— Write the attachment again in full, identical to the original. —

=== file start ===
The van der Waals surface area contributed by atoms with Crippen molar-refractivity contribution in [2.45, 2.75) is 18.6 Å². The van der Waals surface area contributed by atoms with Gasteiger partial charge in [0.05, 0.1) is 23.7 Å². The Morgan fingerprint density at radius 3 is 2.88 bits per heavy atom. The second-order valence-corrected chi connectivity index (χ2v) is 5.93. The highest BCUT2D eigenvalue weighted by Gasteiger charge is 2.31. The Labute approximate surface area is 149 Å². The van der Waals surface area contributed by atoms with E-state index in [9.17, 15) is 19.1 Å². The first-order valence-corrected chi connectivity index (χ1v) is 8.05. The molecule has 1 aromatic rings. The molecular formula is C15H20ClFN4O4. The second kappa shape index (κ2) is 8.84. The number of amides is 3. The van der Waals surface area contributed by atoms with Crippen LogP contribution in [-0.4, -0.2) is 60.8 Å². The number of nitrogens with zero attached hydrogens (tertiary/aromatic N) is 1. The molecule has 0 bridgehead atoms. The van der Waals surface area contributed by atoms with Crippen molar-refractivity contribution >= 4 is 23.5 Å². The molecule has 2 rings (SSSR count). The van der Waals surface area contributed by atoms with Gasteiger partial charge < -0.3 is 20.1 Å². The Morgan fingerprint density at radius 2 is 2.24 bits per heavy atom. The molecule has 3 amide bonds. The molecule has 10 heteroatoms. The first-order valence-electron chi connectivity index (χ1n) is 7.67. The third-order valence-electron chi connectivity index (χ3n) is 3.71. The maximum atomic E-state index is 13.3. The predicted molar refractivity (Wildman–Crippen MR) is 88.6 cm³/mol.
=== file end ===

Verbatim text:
The van der Waals surface area contributed by atoms with Crippen molar-refractivity contribution in [2.45, 2.75) is 18.6 Å². The van der Waals surface area contributed by atoms with Gasteiger partial charge in [0.05, 0.1) is 23.7 Å². The Morgan fingerprint density at radius 3 is 2.88 bits per heavy atom. The second-order valence-corrected chi connectivity index (χ2v) is 5.93. The highest BCUT2D eigenvalue weighted by Gasteiger charge is 2.31. The Labute approximate surface area is 149 Å². The van der Waals surface area contributed by atoms with E-state index in [9.17, 15) is 19.1 Å². The first-order valence-corrected chi connectivity index (χ1v) is 8.05. The molecule has 1 aromatic rings. The molecular formula is C15H20ClFN4O4. The second kappa shape index (κ2) is 8.84. The number of amides is 3. The van der Waals surface area contributed by atoms with Crippen LogP contribution in [-0.4, -0.2) is 60.8 Å². The number of nitrogens with zero attached hydrogens (tertiary/aromatic N) is 1. The molecule has 0 bridgehead atoms. The van der Waals surface area contributed by atoms with Crippen molar-refractivity contribution >= 4 is 23.5 Å². The molecule has 2 rings (SSSR count). The van der Waals surface area contributed by atoms with Gasteiger partial charge < -0.3 is 20.1 Å². The Morgan fingerprint density at radius 2 is 2.24 bits per heavy atom. The molecule has 3 amide bonds. The molecule has 10 heteroatoms. The first-order valence-electron chi connectivity index (χ1n) is 7.67. The third-order valence-electron chi connectivity index (χ3n) is 3.71. The maximum atomic E-state index is 13.3. The predicted molar refractivity (Wildman–Crippen MR) is 88.6 cm³/mol.